As realistic as the debate was (a woman scorned is never good optics for a man and also never a dignified look for the victim either) it’s basically a lose-lose situation. Yet try as they might this very equal and eloquent couple battles back in forth in one of those fights that we’ve all had…one that ebbs and flows and just when you think a resolution has occurred, up comes more grievances and resentments.
One scene that bothered me was the parallel brushing of teeth…I’m not an oral hygiene watching fan, hence think that was wasted time. Beyond that the movie was worth watching on the big screen at CineBistro. I highly doubt I would have hung in there simply watching on my Netflix big screen. Thanks Jack!
I’ll take a movie recommendation from anyone who says one of his favorites is Before the Devil Knows Your Dead…SOLD. so I took in a couple of lazy stay out of the melanoma hours of sun to watch Purple Noon, directed by Rene Clement. Yes, it was in French with subtitles, but good for the soul.
In French, but filmed gorgeously in Italy, Purple Noon stands the test of time 40 years later. The cinematography was off the charts and almost off the boat…I can’t believe there weren’t serious injuries filming the rough sea and mano a mano action. This movie required the stars to have tremendous agility and physicality.
As one of the original Mr. Ripley’s, Alain Delon is a combo Rob Lowe and Charlie Sheen (young healthy Charlie) with a crafted tanned six pack, who is/was a serious actor. Even nominated way back three years after this film for a Promising Newcomer Golden Globe in The Leopard. the other male in this greed triangle was Maurice Ronet who came to an early end at 55 of cancer, but fortunately made the most of his years by acting and marrying Charlie Chaplin’s daughter. The female part of the triad was played by Marie Laforet who reminded me so much of one of my former students it was eerie. She has a sad, ruminative face, and no doubt after you read about her traumatic upbringing.
Purple Noon held my attention to the bitter end and was worth the 3.99 amazon rental. I’ll never get to Italy, but felt like I ‘got the picture’ from the gorgeous fish market scene and wonderful historic buildings.
A true case of “it ain’t over till it’s over”, One Night in Miami just moved into my Top 10 of 2020.
But first, this positive race relations commentary….six Caucasians (actually 4 parties, 2 separate solo single females and two couples) walked into the CineBistro Siesta Key to pay acknowledgement to not only the four great real life men, but also the four tremendous actors who portrayed them AND the brilliant woman who directed (Regina King) AND the man who wrote the script based on the play (Kemp Powers). Not looking for any trophy, just pointing out that there are kind well meaning white Floridians.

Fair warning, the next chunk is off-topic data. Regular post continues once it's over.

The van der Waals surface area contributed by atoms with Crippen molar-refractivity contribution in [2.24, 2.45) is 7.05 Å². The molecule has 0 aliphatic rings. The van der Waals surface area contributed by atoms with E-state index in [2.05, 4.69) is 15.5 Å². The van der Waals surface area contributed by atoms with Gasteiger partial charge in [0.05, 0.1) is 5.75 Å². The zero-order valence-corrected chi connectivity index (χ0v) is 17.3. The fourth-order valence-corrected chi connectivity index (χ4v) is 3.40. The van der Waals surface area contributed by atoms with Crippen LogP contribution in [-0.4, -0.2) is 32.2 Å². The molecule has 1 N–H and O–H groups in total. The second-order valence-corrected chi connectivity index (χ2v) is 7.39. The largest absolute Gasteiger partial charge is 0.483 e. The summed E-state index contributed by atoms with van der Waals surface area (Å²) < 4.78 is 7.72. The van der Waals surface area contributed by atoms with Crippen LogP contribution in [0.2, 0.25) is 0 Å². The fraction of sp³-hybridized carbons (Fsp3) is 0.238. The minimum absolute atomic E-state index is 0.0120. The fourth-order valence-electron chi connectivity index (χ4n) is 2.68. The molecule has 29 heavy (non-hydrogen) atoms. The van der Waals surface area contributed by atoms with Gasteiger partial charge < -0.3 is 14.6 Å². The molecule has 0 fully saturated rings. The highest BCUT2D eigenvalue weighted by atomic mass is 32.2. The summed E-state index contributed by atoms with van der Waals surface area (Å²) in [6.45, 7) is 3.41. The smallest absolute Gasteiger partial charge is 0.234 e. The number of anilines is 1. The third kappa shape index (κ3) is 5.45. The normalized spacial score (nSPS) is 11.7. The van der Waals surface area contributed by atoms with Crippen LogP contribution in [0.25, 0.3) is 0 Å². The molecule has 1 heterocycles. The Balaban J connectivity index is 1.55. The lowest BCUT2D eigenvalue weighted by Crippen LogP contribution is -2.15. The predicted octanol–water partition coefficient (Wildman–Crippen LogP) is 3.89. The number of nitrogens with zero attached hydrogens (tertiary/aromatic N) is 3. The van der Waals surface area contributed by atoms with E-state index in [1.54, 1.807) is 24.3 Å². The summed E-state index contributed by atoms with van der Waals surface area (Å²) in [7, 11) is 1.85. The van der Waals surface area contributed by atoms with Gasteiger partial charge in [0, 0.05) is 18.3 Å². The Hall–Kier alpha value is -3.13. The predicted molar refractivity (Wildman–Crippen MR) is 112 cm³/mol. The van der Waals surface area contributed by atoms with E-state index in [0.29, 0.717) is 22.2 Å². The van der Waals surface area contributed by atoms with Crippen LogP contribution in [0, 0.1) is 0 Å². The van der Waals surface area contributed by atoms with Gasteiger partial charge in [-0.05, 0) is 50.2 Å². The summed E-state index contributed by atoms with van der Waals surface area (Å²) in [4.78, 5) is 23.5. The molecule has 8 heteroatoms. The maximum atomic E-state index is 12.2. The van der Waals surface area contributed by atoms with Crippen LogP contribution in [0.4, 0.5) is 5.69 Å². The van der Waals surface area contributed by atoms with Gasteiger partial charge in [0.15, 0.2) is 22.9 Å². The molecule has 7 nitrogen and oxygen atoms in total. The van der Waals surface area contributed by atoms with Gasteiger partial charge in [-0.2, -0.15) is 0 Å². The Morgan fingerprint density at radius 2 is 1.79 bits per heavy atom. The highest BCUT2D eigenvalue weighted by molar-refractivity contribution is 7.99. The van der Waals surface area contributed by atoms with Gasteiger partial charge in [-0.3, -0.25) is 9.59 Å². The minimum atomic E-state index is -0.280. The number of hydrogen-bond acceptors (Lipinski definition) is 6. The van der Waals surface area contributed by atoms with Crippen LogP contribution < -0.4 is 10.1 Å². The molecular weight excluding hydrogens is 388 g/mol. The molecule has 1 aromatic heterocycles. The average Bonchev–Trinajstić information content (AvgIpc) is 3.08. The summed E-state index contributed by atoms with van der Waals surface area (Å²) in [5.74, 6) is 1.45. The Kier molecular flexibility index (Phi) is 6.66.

The movie began as a newborn calf, kinda clunky, but once I understood the premise that each on these guys: Muhammed Ali, Sam Cooke, Jim Brown and Malcom X had incurred their own unfortunate racist moments, the movie was off to the races. Where Ma Rainey’s Black Bottom play to movie cellar scene seemed stifling, One Night in Miami’s hotel room seemed roomy enough to hold tighter interest. The choreography of movement of four restless males may have had much to do with this higher level of excitement. Perhaps it’s a metaphor for how more (though in desperate need of more OBVIOUSLY) 1964 was evolved than 1927, but whatever the case, I was fully engaged in their philosophical wranglings. What does ‘freedom’ mean? Is economic freedom more important than proper racial respect? That seems to be the crux of the argument between Malcom X and Sam Cooke.
Let’s talk about the fantastic acting…I would be super pleased to see Kingsley Ben-Adir win the Oscar for Best Actor. You can not show concern and inner turmoil for nearly two hours and make it interesting unless you’re an A+ actor and this man did it handly. Bravo! The other actors were also supreme, Eli Goree scoring the most extroverted part of Cassius Clay. Leslie Odom Jr was fantastic as Sam Cooke who handles Malcom X’s debates with sly intellect. and I can’t leave out Aldis Hodge, while least animated as Jim Brown, he still had to reign in masculinity to hang and be king empathizer to Malcolm X, not an easy task.
At any rate, as pretty and smart as Mank was, this movie represents a piece of history far more important in my book. And it shows that grown men (and women) can disagree politely and lovingly….advice we can all use about now.
“The 40 Year Old Version”, Rhada Blank’s amazingly creative new film of which she both wrote and directed had the freshness of ‘Clerks’ and the ‘woke-ness’ of ‘Sorry To Bother You’.
The story of a woman at 40 trying to re-invent herself is as real as any midlife crisis story. Here, Rhada, a teacher by day and former 30 under 30 stand out playwright struggles with what will be her much belated next creative success.
Mix in the comic Greek Chorus of bodega owner, homeless man, and an outspoken naysaying neighbor and you have yourself a charming tale.